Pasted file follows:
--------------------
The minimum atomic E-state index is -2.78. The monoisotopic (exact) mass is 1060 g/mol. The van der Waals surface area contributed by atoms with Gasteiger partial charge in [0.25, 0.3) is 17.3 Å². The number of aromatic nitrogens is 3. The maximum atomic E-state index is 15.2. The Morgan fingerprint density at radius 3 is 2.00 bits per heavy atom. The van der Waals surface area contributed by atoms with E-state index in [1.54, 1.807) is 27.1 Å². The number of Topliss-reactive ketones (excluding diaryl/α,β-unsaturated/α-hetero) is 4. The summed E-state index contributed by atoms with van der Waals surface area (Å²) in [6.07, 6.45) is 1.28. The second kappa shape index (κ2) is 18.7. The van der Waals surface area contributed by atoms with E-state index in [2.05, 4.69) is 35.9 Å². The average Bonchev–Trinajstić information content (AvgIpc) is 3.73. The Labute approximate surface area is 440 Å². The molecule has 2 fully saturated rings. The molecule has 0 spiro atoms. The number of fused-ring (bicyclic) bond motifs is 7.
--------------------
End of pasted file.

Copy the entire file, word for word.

The minimum atomic E-state index is -2.78. The monoisotopic (exact) mass is 1060 g/mol. The van der Waals surface area contributed by atoms with Gasteiger partial charge in [0.25, 0.3) is 17.3 Å². The number of aromatic nitrogens is 3. The maximum atomic E-state index is 15.2. The Morgan fingerprint density at radius 3 is 2.00 bits per heavy atom. The van der Waals surface area contributed by atoms with E-state index in [1.54, 1.807) is 27.1 Å². The number of Topliss-reactive ketones (excluding diaryl/α,β-unsaturated/α-hetero) is 4. The summed E-state index contributed by atoms with van der Waals surface area (Å²) in [6.07, 6.45) is 1.28. The second kappa shape index (κ2) is 18.7. The van der Waals surface area contributed by atoms with E-state index in [2.05, 4.69) is 35.9 Å². The average Bonchev–Trinajstić information content (AvgIpc) is 3.73. The Labute approximate surface area is 440 Å². The molecule has 2 fully saturated rings. The molecule has 0 spiro atoms. The number of fused-ring (bicyclic) bond motifs is 7.